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The White Raven (1998)

The White Raven is a huge diamond that was used to ransom a young girl from a German concentration camp during the war. When the camp was liberated, the diamond disappeared and the camp ... See full summary »


Jakub Z. Rucinski (as Jakub Rucinski), Andrew Stevens


Michael Blodgett (novel), Michael Blodgett (screenplay)


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Cast overview, first billed only:
Ron Silver ... Tully Windsor
Joanna Pacula ... Julia Konneman
Roy Scheider ... Tom Heath
Hannes Jaenicke ... Dockmonish
Elizabeth Shepherd ... Hannah Rothschild
Jan Rubes ... Markus Strand
Jack Recknitz Jack Recknitz ... Inspector Zielinski
Doug Lennox ... General Dodd
Larry Poindexter ... Lieutenant Kreister
Agnieszka Wagner ... Zofia
Monika Switaj Monika Switaj ... Wanda
Jerzy Zydkiewicz Jerzy Zydkiewicz ... Uncle Boy
Joanna Kasperska Joanna Kasperska ... Mildred
Wladyslaw Byrdy Wladyslaw Byrdy ... Lou
Jerry Flynn Jerry Flynn ... Alain Levon


The White Raven is a huge diamond that was used to ransom a young girl from a German concentration camp during the war. When the camp was liberated, the diamond disappeared and the camp commander was imprisoned, but not hung, as he knew the whereabouts of the White Raven. But now he is dying and will only talk to an American journalist by the name of Tully whose grandfather was a sadistic guard at the camp. With different groups looking for the Raven, Tully becomes the key as he must crack the riddle as to the location of the diamond before everyone, including Tully, is eliminated. Written by Tony Fontana <tony.fontana@spacebbs.com>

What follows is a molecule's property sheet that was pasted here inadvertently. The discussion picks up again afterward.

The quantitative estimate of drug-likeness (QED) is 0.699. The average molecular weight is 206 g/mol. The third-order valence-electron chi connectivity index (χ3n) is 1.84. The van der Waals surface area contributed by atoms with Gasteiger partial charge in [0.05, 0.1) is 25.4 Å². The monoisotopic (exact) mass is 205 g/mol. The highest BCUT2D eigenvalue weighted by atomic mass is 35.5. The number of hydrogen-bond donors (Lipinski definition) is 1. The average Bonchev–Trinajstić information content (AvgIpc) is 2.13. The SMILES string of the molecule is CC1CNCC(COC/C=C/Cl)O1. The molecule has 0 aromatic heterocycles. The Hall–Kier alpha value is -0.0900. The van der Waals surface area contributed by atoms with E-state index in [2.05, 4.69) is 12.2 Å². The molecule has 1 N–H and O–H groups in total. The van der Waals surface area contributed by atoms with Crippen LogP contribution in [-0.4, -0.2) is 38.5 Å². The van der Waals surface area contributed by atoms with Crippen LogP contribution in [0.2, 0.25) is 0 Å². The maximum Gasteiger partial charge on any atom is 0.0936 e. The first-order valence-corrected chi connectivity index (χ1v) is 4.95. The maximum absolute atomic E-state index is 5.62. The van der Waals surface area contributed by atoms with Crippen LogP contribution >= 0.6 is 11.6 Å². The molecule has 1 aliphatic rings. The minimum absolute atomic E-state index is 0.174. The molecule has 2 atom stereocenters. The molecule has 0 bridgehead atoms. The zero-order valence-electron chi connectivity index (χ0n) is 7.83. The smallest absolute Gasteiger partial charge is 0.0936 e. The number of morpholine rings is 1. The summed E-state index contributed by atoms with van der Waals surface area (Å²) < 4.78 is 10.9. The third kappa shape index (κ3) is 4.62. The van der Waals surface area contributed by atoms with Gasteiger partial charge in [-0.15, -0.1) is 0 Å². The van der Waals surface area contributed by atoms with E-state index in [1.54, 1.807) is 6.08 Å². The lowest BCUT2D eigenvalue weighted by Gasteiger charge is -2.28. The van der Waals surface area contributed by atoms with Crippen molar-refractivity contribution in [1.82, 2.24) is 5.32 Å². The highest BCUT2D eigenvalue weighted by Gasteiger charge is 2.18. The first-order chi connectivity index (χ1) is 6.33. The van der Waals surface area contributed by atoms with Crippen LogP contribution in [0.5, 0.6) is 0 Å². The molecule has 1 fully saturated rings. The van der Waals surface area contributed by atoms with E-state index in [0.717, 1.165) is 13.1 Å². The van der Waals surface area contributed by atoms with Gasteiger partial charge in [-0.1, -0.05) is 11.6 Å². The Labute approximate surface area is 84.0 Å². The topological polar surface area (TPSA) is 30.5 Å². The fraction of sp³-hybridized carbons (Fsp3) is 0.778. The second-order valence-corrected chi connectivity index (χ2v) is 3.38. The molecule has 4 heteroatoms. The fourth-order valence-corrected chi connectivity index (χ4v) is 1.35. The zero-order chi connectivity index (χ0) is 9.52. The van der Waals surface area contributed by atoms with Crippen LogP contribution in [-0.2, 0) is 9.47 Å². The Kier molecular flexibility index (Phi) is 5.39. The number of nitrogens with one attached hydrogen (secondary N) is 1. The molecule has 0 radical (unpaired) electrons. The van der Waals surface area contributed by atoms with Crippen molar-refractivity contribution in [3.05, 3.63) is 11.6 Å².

Plot Summary | Add Synopsis


Action | Crime | Thriller

Motion Picture Rating (MPAA)

Rated R for violence, language and brief sexuality | See all certifications »






Release Date:

18 December 1998 (USA) See more »

Also Known As:

Bialy kruk See more »

Filming Locations:

Toronto, Ontario, Canada See more »

Company Credits

Show more on IMDbPro »

Technical Specs


Sound Mix:

Ultra Stereo


See full technical specs »

Did You Know?


[All trivia items for this title are spoilers.] See more »


Baby You Done Me Wrong
Written and Performed by David Wurst
Courtesy of CSS Music
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User Reviews

A Genuine Old-Fashioned International Thriller!
20 March 2009 | by curlew-2See all my reviews